What “the biggest trial of fascist criminality since Nuremberg” means for the future of Greece

diki-xrysi-avgi_ahmedSlow progress has been made on Greece’s most important criminal trial to date but the outcome will determine a lot.

(Author: Will Horner, Open Democracy, 17/11/2016)

Greece hasn’t exactly been out of the headlines lately. The small nation has been front and centre of the European sovereign debt crisis and more recently the refugee crisis.

But what many might not know is that it’s also currently conducting one of the biggest criminal trials in its history, one that has huge ramifications for the future course of the European Union and the refugee crisis.

It’s what Thanassis Kampagiannis, a member of the prosecution, calls “the biggest trial of fascist criminality since Nuremberg.”

The trial of the neo-Nazi Golden Dawn party involves a total of 69 defendants, including 18 members of parliament, and is predicted to take a total of two and a half years to complete.

“In all European legal systems,” Kampagiannis says, “we have had trials of fascists or fascist crimes but we have not since the end of the Second World War had a trial of a fascist criminal organisation which is also a party, which has MPs, so it is very important.”

The trial consists of three primary charges, two attempted murders, one murder, as well as a litany of other alleged offences involving assault, arson, fraud, racketeering, weapons charges and burglary.

The overarching charge however is that these incidents were not the actions of individuals operating on their own initiative but were directly planned and ordered by the party leadership. Golden Dawn denies having orchestrated attacks and claims to be the victim of political persecution.

What’s more, the trial has been hit by a number of setbacks which have shaken public confidence in it. Not only is it predicted to last 18 months longer than planned, but defendants regularly fail to attend court and until recently proceedings were conducted in an inadequate makeshift courtroom.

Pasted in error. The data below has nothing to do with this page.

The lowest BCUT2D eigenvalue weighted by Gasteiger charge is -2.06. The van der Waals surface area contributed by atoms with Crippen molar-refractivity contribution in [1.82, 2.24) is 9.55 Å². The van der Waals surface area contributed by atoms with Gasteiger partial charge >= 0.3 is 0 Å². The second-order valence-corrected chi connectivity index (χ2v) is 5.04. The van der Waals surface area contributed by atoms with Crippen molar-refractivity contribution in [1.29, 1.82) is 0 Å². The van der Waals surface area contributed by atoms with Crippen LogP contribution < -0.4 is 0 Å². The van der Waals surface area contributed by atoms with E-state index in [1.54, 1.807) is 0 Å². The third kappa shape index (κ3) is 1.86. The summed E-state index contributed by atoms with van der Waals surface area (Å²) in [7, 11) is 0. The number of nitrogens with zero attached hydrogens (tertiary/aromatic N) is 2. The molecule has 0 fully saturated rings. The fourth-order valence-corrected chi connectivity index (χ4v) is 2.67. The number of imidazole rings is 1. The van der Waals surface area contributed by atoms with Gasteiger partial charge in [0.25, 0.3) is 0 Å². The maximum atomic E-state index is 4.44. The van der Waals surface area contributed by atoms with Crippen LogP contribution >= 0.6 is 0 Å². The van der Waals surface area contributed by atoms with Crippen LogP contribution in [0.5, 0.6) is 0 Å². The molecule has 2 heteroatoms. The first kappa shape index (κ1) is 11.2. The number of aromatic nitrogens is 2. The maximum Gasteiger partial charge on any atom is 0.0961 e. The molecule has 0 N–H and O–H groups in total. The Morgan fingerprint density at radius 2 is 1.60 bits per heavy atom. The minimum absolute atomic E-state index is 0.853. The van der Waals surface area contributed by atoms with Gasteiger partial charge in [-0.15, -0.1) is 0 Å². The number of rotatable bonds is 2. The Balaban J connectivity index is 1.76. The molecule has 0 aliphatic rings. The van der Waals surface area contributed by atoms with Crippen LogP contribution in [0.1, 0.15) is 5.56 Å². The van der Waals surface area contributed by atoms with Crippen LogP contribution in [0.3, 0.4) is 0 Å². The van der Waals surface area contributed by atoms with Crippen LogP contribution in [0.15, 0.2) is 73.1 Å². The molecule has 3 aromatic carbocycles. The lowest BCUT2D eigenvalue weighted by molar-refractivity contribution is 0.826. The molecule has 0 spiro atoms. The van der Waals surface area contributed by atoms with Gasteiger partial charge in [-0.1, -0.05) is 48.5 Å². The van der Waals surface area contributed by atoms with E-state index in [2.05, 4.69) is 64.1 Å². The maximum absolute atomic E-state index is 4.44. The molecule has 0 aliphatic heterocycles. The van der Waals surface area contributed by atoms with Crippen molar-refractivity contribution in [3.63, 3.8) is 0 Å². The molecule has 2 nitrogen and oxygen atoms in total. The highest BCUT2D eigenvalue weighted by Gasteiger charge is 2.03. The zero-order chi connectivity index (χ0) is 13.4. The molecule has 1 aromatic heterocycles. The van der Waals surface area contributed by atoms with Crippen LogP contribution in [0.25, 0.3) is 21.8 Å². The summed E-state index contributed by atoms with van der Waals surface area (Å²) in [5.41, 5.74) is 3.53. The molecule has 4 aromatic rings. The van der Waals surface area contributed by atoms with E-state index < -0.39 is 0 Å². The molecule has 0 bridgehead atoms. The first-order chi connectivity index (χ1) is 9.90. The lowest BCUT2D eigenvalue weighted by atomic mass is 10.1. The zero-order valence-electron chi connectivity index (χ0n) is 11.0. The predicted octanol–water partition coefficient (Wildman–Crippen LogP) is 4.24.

“First, there was rainwater leaking in the room and then the microphones weren’t working,” explains Electra Alexandropoulou, the coordinator of Golden Dawn Watch, a monitoring group set up to follow and provide information about the trial.

But the biggest problem was that witnesses, family members, journalists, defendants and supporters of Golden Dawn all sat together in a cramped public gallery.

“There was no protection of the witnesses and of course there were cases of intimidation. There were threats of violence and in this small courtroom you are afraid,” says Alexandropoulou.

The rise of Golden Dawn from a fringe political party in the early 90s, which openly praised Hitler and National Socialism and mustered 0.1% in elections in 1996, to become Greece’s third biggest political party, with 18 MPs and the support of around 400,000 Greeks is nothing short of astounding.

Golden Dawn’s support began rising in 2011. Its vitriolic right-wing and anti-immigrant rhetoric, given prominent air-time by sections of the media, appealed to some in Greek society who had been badly hit by Greece’s economic collapse and stringent austerity measures.

“They all had something in their hands, brass knuckles, wooden sticks with metal tips or just rocks.”

With this rise came a wave of street activity. According to the Racist Violence Recording Network (RVRN), 2012 saw an explosion of racist attacks. The majority of these were carried out at night by organised “patrols” who roamed neighbourhoods attacking migrants and refugees.

One such attack on June 12, 2012 is one of the three central cases of the current trial. Four men stand accused of attempted murder when a gang attacked the home of a group of Egyptian migrants.

One man, Ebarak Abu Zeid, was beaten, eyewitnesses claim, with iron bars and wooden clubs. “The attack was ferocious,” says Kampagiannis, who is currently representing Abu Zeid, “he nearly died. For six months he was eating non-solid food.”

In October Saad Abu Hamed, who was in the house at the time of the attack, told the court the gang shouted “open up, assholes. We are here to teach you what Golden Dawn is.”